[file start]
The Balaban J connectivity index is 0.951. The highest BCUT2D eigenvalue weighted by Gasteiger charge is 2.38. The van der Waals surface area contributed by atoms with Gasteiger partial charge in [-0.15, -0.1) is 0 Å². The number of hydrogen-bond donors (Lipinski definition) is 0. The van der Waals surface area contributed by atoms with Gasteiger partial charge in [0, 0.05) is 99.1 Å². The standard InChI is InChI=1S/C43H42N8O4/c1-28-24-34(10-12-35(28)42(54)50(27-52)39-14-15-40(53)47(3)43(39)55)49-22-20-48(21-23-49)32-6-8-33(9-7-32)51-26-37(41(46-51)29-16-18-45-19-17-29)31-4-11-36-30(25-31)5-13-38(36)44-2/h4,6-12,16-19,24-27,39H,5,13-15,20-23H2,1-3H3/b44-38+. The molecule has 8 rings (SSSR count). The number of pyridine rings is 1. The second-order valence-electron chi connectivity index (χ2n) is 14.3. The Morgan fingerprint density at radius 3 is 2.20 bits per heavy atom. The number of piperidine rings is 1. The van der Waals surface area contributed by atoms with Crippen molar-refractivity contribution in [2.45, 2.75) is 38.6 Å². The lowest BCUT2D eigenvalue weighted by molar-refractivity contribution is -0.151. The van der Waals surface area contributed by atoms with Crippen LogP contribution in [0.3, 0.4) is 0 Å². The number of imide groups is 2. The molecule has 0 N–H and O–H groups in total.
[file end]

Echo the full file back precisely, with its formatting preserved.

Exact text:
The Balaban J connectivity index is 0.951. The highest BCUT2D eigenvalue weighted by Gasteiger charge is 2.38. The van der Waals surface area contributed by atoms with Gasteiger partial charge in [-0.15, -0.1) is 0 Å². The number of hydrogen-bond donors (Lipinski definition) is 0. The van der Waals surface area contributed by atoms with Gasteiger partial charge in [0, 0.05) is 99.1 Å². The standard InChI is InChI=1S/C43H42N8O4/c1-28-24-34(10-12-35(28)42(54)50(27-52)39-14-15-40(53)47(3)43(39)55)49-22-20-48(21-23-49)32-6-8-33(9-7-32)51-26-37(41(46-51)29-16-18-45-19-17-29)31-4-11-36-30(25-31)5-13-38(36)44-2/h4,6-12,16-19,24-27,39H,5,13-15,20-23H2,1-3H3/b44-38+. The molecule has 8 rings (SSSR count). The number of pyridine rings is 1. The second-order valence-electron chi connectivity index (χ2n) is 14.3. The Morgan fingerprint density at radius 3 is 2.20 bits per heavy atom. The number of piperidine rings is 1. The van der Waals surface area contributed by atoms with Crippen molar-refractivity contribution in [2.45, 2.75) is 38.6 Å². The lowest BCUT2D eigenvalue weighted by molar-refractivity contribution is -0.151. The van der Waals surface area contributed by atoms with Crippen LogP contribution in [0.3, 0.4) is 0 Å². The number of imide groups is 2. The molecule has 0 N–H and O–H groups in total.